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More affordable housing on the way in Coventry

July 7, 2011

Work has begun on the new 44-unit affordable housing complex that is being developed by Coventry Housing Associates Corporation in Coventry. The main building that will house a Community Hall and laundry facilities for the whole complex is almost complete.


Forty-four more units of affordable housing are underway in Coventry.
Construction started in January on the new units that will be behind Dollar Tree and Hyde Music on Tiogue Avenue.
Entrance to Coventry Meadows will be on Edith Street, off of Arnold Road.
Edith Street will be continued and loop around right inside the new Coventry Meadows complex.
It will be a six-building complex and the first building is now nearing completion.
The affordable housing units are being built by Coventry Housing Associates Corporation, more commonly known as the Coventry Housing Authority.
Coventry Housing was started in 1963 “to provide housing opportunities to low-income households for the citizens of the Town of Coventry,” according to their website.
The money for this new project was awarded at the end of 2010.
Coventry Housing’s executive director, Julie A. Leddy, said when they applied for the funding the fact that they were “ready to go” was in their favor.
Work started the Monday after New Year’s Day, she said.
The main utilities for all of the buildings will be tied into the first building. That building will hold a Community Hall and laundry facilities for the whole complex.
It will be completed first and then they will go building-by-building to complete the other housing units.
The foundations of the other five buildings have already been laid.
Inside the main building that houses the Community Hall, there will also be four housing units.
When it is completed they will begin filling those units.
As they complete each of the other buildings, which will house eight units each, they too will be filled with tenants.
All the site work should be done, Leddy said, allowing them to “work our way out.”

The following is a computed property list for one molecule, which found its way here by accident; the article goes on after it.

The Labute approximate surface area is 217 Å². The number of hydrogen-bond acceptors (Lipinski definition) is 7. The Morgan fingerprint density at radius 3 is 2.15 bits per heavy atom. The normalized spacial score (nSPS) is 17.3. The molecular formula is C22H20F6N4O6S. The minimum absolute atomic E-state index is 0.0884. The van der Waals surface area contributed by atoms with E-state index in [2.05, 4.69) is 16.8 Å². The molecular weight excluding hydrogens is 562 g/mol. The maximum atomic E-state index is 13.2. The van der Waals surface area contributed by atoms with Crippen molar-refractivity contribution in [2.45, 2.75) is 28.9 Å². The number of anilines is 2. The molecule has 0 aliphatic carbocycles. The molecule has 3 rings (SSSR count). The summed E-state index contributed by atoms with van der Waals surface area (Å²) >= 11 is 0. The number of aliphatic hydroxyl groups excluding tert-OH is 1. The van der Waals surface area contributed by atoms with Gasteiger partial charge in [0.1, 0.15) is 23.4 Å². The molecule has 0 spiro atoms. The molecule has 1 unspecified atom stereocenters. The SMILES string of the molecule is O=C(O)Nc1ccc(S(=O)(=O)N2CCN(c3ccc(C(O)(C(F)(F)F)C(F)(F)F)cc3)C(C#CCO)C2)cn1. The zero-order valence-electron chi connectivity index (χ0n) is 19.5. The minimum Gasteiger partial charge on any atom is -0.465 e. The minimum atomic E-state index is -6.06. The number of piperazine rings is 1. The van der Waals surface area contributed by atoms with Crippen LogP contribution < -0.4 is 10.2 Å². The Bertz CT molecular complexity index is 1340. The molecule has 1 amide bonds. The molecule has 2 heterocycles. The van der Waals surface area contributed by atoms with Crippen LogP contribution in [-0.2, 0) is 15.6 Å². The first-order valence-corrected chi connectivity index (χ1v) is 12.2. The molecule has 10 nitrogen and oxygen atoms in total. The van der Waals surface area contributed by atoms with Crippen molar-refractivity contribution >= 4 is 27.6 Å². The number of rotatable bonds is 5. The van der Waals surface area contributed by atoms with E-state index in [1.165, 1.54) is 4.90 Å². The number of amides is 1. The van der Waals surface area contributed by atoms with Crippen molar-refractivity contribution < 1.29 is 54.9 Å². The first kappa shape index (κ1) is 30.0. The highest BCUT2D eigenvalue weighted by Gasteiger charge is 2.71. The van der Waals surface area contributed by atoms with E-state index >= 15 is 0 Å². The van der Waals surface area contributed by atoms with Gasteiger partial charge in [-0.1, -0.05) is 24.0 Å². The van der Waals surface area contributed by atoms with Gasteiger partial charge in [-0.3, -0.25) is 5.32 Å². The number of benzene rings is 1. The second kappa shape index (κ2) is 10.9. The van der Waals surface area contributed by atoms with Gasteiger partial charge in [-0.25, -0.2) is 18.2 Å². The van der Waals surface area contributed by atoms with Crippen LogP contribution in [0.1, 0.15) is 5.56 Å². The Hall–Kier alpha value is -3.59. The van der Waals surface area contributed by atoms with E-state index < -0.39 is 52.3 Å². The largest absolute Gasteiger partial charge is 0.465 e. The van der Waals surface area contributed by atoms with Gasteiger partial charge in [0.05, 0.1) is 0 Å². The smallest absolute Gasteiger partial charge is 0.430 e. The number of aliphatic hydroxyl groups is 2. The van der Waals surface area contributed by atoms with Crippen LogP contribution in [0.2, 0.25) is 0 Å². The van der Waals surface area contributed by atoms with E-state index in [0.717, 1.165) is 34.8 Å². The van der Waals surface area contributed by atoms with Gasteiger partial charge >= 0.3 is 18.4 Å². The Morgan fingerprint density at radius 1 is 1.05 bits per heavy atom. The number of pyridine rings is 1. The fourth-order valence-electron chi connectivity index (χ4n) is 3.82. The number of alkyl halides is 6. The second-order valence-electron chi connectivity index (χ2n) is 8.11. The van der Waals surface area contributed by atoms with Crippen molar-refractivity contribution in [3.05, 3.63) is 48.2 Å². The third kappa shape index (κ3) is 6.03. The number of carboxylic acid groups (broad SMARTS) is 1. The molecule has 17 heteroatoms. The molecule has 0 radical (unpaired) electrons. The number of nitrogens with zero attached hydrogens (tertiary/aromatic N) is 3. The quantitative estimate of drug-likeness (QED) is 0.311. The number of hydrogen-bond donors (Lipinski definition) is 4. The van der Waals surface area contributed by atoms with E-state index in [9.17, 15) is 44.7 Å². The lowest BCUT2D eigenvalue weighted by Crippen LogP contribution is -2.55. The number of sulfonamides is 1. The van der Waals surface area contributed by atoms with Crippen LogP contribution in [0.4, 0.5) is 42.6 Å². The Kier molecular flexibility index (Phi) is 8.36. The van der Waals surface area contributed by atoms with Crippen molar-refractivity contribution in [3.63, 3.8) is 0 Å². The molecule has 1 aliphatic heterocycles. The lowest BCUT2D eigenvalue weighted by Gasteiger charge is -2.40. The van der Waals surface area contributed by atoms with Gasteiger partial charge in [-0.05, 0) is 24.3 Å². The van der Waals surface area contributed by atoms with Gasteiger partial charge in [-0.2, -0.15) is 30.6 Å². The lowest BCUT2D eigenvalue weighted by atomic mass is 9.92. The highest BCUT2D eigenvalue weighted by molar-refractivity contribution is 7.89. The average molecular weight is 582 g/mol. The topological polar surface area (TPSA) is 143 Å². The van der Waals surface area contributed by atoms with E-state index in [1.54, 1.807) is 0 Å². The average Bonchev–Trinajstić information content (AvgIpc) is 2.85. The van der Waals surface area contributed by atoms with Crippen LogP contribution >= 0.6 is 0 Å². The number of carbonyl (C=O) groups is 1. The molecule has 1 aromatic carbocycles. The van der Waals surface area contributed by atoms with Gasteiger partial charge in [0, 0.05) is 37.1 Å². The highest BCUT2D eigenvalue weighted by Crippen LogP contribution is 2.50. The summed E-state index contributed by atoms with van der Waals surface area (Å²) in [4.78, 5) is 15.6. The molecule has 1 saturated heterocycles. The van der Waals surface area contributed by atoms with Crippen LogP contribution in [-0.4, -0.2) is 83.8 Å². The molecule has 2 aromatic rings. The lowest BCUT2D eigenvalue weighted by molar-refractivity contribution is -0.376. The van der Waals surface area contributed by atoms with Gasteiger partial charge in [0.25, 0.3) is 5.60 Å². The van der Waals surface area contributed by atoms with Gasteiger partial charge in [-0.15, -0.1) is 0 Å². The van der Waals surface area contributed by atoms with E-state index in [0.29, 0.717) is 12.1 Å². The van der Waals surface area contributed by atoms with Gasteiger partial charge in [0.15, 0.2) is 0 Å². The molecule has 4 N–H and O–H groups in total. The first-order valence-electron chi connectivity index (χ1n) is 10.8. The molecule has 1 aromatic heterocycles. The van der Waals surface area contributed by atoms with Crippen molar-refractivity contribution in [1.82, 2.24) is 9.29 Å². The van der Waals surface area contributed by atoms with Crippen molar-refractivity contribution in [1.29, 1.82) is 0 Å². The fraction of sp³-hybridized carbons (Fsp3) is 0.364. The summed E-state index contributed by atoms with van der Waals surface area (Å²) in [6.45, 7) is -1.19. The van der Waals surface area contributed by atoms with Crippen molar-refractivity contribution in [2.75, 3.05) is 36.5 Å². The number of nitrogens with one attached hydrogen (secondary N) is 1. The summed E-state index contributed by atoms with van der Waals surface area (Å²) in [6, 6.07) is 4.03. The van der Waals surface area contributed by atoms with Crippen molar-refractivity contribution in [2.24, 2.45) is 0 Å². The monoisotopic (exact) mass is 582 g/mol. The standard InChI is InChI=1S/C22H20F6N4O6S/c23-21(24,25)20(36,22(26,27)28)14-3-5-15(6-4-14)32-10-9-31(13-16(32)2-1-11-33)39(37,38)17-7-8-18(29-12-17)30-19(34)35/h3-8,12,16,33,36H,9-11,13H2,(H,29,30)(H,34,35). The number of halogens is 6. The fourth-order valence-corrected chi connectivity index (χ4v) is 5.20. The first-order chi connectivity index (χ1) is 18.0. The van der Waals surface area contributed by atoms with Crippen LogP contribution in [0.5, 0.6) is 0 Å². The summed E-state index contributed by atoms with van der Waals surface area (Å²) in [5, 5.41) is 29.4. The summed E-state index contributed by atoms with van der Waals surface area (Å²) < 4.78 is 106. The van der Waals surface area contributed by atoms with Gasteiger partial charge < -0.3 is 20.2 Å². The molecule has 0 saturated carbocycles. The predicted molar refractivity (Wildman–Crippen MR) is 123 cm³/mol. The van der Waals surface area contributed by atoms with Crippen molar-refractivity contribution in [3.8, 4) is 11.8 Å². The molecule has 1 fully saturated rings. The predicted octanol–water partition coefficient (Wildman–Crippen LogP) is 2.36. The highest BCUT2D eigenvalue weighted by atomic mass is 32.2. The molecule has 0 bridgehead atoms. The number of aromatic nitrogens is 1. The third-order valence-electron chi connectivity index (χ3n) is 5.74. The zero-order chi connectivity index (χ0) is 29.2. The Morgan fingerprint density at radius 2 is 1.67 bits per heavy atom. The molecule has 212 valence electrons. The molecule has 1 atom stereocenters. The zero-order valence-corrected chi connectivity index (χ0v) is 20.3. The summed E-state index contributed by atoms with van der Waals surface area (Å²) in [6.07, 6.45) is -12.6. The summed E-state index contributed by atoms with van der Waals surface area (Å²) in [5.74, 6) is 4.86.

They’ll start with the buildings closest to the main building, she said.
By September, they hope to have the first units ready.
The units will have one, two or three bedrooms.
Leddy explained how each unit will have its own entrance and there will be no hallways to walk through.
It will be built right into the grade, she said, that the units, though two-levels, can be accessed at ground level on each side.
Residents will drive right up to their own unit, she said.
There will also be a separate patio outside of each one, she said.
Coventry Housing has other units for the elderly or disabled and these units, though the same individuals could apply for them, are more suited for family housing, Leddy said.
Coventry Meadows will have a totally separate waiting list than The Crossroads, Coventry Housing’s other family-style affordable housing complex.
The Crossroads is located on Lacolle Lane in Coventry and has been at full occupancy since it opened. It is a 32-unit facility opened by Coventry Housing in 2003.

Leddy expects many of those on The Crossroads waiting list to apply to live in Coventry Meadows.
According to Leddy, only 5.3 percent of the 12,861 year-round housing units in Coventry are affordable. These new units will increase that percentage, Leddy said.
“Those figures just are not enough to assist the families on our waiting lists looking for an affordable place to call home,” Leddy said.
Leddy said The Crossroads has 400 people on their waiting list and she thinks this new housing complex will “really put a nice dent” in that.
“They look to us,” Leddy said about the town of Coventry, in providing affordable housing.
One-hundred percent of the units in Coventry Meadows are going to be affordable, she said, versus building a complex with mixed units.
She said they held a lot of meetings with the town right up front and often sit down and discuss ideas. It is “a very cooperative relationship,” she said.
Leddy said the general contractor, Stand Corporation, has been using local business owners throughout the project, for everything from tree work to the clearing of the site.
Working with local business owners is “good for everyone in the community,” Leddy said.
Though Stand Corporation is from Warwick, Leddy said they have ties to Coventry.
The architect for the project is John Robinson of Robinson Design Inc., of Smithfield.